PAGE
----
His record is not long but solidly liberal. After charges that the older members of Congress were shutting out newcomers, Kennedy was selected to give the 2018 Democratic State of the Union response, a prestigious showcase for rising stars. Later that year, Pelosi sent him across the country to raise money for Democratic members.

Kennedy says he had to be talked into challenging Markey, but he thought voters deserved to have a choice. He’s running on his core issues: jobs and manufacturing, affordable child care, racial justice, mental health and addiction, climate change and health care for all. Since his positions are similar to Markey in so many ways, Kennedy is leaning heavily on his energy and engagement with voters throughout the state, especially minority communities.

“I think that the role and the opportunity of what it means to be a United States senator has changed such that if you’re going to try to claim to tackle the big challenges of this moment — racial justice and equity, economic inequality — that’s not going to be signed in some backroom deal in Washington,” says Kennedy. “If it would’ve, it would’ve been done by now.” Markey, he believes, doesn’t see the job “with the same degree of opportunity, possibility or the relentlessness required in order to deliver on the change that we want to see.”

Where Kennedy sees opportunity, others see an opportunist. Kennedy is well-liked as a House member but has failed to give, according to critics, a compelling rationale for his senate bid beyond his youth. Some progressives are offended that he’s trying to ride the wave of progressivism in the state without fully acknowledging the work by people of color. The goodwill he accrued over the years? “I think he sacrificed all of that in this run,” says Pierce. “Now he just looks like another ambitious Kennedy.”

“Politics is extremely complex at the moment,” says the congressman, so “people are looking for labels to associate with this race: Are you more progressive or not? Are you running as a Kennedy or not?” He rejects the labels — and just thinks he’d be more effective in the senate.

But the name issue came up again earlier this month when Markey released a viral ad that flipped JFK’s famous 1961 inaugural speech on its head. “We asked what we could do for our country,” Markey says in the video. “We went out, we did it. With all due respect, it’s time to start asking what your country can do for you.”

Within days, Pelosi endorsed Kennedy, telling The Post’s Karen Tumulty she was offended that Markey — who served with her for many years — had crossed a hallowed line. “I wasn’t too happy with some of the assault that I saw made on the Kennedy family,” she says. “And I thought, Joe didn’t ask me to endorse him, but I felt an imperative to do so.” Pundits were baffled that Pelosi had interjected herself into a Senate primary, and assumed it was because she is still fiercely loyal to the Kennedys, whom she has known for decades.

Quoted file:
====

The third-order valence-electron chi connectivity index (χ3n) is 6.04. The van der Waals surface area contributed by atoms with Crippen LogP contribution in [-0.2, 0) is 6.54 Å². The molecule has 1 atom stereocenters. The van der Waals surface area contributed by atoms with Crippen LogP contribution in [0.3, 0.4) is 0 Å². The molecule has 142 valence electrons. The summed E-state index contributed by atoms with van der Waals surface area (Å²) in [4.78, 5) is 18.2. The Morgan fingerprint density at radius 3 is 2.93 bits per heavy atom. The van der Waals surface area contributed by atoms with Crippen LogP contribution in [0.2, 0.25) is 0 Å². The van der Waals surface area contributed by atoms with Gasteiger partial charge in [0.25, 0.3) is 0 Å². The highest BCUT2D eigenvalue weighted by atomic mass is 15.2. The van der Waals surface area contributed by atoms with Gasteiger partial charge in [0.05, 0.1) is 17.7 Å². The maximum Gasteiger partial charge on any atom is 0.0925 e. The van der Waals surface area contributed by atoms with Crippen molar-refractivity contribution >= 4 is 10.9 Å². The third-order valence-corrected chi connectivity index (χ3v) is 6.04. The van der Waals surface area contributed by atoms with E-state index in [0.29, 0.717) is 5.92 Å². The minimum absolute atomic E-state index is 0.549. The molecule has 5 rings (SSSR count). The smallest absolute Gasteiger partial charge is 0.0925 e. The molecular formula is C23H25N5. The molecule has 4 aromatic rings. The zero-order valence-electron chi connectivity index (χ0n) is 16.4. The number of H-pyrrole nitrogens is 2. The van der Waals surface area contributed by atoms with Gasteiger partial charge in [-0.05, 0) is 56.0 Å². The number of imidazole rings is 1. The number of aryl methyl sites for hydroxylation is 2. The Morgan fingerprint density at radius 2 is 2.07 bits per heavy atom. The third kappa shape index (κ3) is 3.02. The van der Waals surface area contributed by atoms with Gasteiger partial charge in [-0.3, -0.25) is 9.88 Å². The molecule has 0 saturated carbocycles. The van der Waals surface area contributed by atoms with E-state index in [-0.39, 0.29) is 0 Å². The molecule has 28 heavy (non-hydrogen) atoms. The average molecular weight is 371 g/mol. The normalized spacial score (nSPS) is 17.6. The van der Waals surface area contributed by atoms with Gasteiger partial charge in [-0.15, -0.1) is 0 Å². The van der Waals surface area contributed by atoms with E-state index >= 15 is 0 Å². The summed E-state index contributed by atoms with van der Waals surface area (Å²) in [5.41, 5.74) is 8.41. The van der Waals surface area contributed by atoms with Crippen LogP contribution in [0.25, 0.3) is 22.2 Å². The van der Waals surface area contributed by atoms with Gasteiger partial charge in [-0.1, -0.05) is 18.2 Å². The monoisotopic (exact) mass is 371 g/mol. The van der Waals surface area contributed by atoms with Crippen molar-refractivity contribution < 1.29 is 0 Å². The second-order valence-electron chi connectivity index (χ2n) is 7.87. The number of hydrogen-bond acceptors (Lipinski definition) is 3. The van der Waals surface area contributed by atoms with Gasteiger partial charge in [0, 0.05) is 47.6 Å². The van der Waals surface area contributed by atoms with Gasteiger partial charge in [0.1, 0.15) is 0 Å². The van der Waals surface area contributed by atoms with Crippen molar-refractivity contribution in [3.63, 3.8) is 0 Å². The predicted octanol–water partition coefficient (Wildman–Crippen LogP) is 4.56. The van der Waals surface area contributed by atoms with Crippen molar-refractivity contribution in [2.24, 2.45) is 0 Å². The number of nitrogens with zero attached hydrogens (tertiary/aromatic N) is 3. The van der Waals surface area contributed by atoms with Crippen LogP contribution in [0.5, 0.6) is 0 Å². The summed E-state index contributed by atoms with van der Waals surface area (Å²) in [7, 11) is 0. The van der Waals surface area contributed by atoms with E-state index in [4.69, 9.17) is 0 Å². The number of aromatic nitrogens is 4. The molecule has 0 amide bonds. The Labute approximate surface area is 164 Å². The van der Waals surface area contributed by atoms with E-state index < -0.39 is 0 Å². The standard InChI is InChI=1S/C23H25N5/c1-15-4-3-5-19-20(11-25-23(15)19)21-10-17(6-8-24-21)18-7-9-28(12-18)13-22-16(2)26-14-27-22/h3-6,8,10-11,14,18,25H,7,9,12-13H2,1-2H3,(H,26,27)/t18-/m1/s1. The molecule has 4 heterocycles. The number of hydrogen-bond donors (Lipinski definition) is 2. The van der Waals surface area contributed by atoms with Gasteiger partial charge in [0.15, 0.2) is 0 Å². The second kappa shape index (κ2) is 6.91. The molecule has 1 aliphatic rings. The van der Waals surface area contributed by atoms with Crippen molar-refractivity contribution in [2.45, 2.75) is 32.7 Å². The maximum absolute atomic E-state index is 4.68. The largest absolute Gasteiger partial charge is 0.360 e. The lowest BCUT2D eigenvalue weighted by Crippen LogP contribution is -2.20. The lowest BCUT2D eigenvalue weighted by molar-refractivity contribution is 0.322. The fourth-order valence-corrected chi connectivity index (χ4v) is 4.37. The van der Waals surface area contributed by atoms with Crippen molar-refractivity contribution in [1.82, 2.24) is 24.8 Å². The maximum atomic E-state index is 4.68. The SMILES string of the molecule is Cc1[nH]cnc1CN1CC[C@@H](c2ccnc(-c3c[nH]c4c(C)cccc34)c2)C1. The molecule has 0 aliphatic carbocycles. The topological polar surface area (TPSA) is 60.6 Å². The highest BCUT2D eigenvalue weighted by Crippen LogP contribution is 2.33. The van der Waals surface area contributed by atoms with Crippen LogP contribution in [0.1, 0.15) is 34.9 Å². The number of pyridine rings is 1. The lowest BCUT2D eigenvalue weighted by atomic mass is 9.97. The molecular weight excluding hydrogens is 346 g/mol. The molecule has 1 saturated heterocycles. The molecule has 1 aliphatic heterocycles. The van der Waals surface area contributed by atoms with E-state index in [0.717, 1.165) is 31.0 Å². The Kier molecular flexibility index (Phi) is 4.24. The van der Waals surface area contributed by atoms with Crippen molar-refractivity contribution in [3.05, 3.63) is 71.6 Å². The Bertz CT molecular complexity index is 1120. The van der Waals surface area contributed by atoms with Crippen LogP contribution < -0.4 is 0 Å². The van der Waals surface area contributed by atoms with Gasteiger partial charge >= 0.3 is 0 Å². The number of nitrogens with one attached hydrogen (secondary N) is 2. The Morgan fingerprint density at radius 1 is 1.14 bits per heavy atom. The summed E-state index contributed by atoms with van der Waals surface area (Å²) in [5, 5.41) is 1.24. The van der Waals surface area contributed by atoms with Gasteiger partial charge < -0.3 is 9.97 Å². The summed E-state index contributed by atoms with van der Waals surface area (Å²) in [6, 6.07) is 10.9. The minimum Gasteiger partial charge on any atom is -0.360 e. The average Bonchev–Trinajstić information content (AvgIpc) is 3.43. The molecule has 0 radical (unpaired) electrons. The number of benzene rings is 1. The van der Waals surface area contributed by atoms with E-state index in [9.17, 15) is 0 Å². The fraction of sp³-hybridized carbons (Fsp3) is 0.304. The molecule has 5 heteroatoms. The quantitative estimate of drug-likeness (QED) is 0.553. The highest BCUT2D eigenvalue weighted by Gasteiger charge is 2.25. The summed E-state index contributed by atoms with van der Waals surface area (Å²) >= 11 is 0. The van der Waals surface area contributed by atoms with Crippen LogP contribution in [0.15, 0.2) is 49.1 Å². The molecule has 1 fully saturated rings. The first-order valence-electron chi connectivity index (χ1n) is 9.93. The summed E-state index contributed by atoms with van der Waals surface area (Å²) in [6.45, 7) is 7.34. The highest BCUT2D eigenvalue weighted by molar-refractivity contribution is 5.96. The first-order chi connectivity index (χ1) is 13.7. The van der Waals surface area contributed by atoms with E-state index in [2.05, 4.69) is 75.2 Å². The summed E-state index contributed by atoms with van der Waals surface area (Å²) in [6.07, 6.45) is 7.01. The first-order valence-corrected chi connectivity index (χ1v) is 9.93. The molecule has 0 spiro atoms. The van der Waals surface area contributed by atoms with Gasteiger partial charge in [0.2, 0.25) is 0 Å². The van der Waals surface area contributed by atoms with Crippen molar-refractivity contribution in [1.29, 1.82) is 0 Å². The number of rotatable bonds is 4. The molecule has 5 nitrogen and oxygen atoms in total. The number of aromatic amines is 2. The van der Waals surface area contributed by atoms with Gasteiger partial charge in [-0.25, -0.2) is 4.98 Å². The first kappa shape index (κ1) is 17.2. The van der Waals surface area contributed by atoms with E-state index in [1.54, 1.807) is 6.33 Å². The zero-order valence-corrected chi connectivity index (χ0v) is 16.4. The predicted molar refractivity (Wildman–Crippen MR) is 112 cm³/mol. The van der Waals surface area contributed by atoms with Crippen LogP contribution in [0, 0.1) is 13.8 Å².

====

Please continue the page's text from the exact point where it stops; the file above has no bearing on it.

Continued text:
If Kennedy loses this primary, he could theoretically run again if Warren’s Senate seat became available because of a Biden Cabinet appointment, or if Markey retires. But he doesn’t want to wait and take the chance that one of the state’s rising stars could eclipse him at some point in the future.

“It’s up or out for him,” Pierce believes. “That is the fundamental rationale for his campaign. And he’s got Ayanna Pressley in his rearview mirror, which is not an inconsiderable factor,” referring to the popular progressive congresswoman.

There’s one more reason Kennedy might be in such a hurry. Says one longtime observer: “There are a lot of people in the state who think this is a steppingstone to the presidency.”

Kennedy’s early lead has been erased; Markey has pulled into a double-digit lead in some polls. But the race is seen as too close to call, and both campaigns say they expect to win by bringing out a record number of first-time voters: Young progressives for Markey; minorities and other underrepresented communities for Kennedy.

The Globe’s endorsement of Markey last month was a blow to the Kennedy camp, which dismissed it as pandering to the paper’s “disproportionately white, well-off, well-educated readers.” Markey has racked up other endorsements (Warren, MoveOn.org), cutting further into Kennedy’s support.

Pelosi’s endorsement is widely seen as a reaction to the Globe and as the lifeline the congressman needed to blunt Markey’s momentum.

In the last days of the campaign, Markey has doubled down on his progressive bona fides and Kennedy has aired ads showcasing his grandfather and JFK. The challenger thinks he will win. “Yes, I do,” says Kennedy. “And I’m excited about that.”

Markey isn’t making predictions.

“I’m running to the wire,” he says. “I’m 24/7. I’m all gas and no break until eight o’clock on primary night.”